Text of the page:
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J Natl Compr Canc Netw. 2013 Nov;11(11):1364-72.

Models of care and NCCN guideline adherence in very-low-risk prostate cancer.

Author information

1
From the aHarvard Radiation Oncology Program, and bDepartment of Radiation Oncology, Massachusetts General Hospital; cDepartment of Radiation Oncology, Brigham and Women's Hospital/Dana-Farber Cancer Institute; dDepartment of Medicine, Division of General Internal Medicine, Massachusetts General Hospital; eDepartment of Radiation Oncology, Beth Israel Deaconess Medical Center; fDepartment of Radiation Oncology, Division of Biostatistics and Biomathematics, Massachusetts General Hospital; gDepartment of Pathology, Brigham and Women's Hospital; and hDepartment of Pathology, iDepartment of Urology, and jDepartment of Medicine, Division of Hematology/Oncology, Massachusetts General Hospital, Boston, Massachusetts.

Abstract

NCCN Guidelines recommend active surveillance as the primary management option for patients with very-low-risk prostate cancer and an expected survival of less than 20 years, reflecting the favorable prognosis of these men and the lack of perceived benefit of immediate, definitive treatment. The authors hypothesized that care at a multidisciplinary clinic, where multiple physicians have an opportunity to simultaneously review and discuss each case, is associated with increased rates of active surveillance in men with very-low-risk prostate cancer, including those with limited life expectancy. Of 630 patients with low-risk prostate cancer managed at 1 of 3 tertiary care centers in Boston, Massachusetts in 2009, 274 (43.5%) had very-low-risk classification. Patients were either seen by 1 or more individual practitioners in sequential settings or at a multidisciplinary clinic, in which concurrent consultation with 2 or more of the following specialties was obtained: urology, radiation oncology, and medical oncology. Patients seen at a multidisciplinary prostate cancer clinic were more likely to select active surveillance than those seen by individual practitioners (64% vs 30%; P<.001), an association that remained significant on multivariable logistic regression (odds ratio [OR], 4.16; P<.001). When the analysis was limited to patients with an expected survival of less than 20 years, this association remained highly significant (72% vs 34%, P<.001; OR, 5.19; P<.001, respectively). Multidisciplinary care is strongly associated with selection of active surveillance, adherence to NCCN Guidelines and minimization of overtreatment in patients with very-low-risk prostate cancer.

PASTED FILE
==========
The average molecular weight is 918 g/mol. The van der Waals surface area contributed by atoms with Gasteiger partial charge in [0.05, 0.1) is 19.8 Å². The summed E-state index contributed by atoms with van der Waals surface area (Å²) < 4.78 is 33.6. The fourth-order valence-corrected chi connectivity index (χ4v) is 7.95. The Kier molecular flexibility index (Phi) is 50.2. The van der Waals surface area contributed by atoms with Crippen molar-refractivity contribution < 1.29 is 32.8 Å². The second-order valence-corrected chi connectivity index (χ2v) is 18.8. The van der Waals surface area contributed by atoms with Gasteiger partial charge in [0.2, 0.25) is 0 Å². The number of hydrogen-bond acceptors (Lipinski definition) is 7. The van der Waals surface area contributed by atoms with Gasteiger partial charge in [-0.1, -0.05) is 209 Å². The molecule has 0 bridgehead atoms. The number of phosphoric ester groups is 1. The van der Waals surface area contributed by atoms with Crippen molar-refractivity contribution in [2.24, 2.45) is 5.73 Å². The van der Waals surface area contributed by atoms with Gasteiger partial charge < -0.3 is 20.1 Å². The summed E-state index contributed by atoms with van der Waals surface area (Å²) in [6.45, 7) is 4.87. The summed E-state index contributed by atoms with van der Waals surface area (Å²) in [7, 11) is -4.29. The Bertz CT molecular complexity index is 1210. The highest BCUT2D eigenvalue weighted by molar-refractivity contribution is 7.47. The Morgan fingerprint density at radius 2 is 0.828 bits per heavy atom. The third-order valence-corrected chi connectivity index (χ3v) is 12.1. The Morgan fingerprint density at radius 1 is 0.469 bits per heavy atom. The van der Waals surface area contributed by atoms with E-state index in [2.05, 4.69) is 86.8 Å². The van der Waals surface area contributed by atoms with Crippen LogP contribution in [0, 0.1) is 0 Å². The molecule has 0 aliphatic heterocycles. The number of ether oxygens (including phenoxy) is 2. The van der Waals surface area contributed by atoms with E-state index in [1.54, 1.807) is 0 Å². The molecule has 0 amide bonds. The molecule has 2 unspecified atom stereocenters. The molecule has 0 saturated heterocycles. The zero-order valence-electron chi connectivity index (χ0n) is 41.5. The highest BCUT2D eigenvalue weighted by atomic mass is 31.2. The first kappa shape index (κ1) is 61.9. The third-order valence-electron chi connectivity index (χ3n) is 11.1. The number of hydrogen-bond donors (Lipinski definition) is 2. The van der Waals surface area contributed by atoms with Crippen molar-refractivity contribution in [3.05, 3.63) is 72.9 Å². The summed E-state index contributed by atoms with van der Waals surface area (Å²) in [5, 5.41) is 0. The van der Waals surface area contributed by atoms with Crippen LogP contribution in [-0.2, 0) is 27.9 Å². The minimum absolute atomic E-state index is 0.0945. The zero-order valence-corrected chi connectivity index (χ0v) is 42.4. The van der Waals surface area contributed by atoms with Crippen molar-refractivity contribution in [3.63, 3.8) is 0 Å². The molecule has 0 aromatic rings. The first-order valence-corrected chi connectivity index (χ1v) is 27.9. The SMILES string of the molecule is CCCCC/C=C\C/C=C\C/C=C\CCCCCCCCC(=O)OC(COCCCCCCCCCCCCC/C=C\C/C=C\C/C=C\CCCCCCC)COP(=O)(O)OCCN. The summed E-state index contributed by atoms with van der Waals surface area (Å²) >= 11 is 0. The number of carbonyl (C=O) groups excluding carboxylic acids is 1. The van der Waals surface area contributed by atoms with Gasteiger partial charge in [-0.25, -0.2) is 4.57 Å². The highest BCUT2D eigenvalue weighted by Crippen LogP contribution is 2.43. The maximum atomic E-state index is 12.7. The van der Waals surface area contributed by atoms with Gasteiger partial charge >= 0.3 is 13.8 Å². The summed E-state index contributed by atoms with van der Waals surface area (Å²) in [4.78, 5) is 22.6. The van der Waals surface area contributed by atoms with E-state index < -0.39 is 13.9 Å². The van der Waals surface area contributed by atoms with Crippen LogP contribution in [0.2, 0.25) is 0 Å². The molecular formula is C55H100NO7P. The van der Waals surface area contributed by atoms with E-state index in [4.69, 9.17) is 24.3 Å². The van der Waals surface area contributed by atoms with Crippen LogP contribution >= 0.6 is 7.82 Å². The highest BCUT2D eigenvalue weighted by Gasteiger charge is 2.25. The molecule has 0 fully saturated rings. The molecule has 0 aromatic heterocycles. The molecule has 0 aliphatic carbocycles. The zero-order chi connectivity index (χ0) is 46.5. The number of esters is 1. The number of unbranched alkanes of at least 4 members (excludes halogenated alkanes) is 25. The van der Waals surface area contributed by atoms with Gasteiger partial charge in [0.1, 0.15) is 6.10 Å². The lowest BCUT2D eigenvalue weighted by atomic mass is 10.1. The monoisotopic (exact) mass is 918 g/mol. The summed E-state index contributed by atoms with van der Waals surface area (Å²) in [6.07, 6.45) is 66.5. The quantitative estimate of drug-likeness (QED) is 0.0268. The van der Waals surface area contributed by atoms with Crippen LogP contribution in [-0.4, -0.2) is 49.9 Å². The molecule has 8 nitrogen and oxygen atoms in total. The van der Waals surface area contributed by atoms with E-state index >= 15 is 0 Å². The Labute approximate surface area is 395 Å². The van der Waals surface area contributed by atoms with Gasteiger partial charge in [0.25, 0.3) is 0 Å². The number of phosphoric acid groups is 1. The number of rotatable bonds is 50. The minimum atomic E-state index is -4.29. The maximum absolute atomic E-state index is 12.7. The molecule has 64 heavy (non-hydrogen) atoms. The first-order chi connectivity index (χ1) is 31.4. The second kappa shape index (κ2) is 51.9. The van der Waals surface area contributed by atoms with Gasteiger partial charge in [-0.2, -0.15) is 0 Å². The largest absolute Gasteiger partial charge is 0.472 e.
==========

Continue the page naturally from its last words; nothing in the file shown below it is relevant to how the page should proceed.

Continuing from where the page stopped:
PMID:
24225970
[Indexed for MEDLINE]

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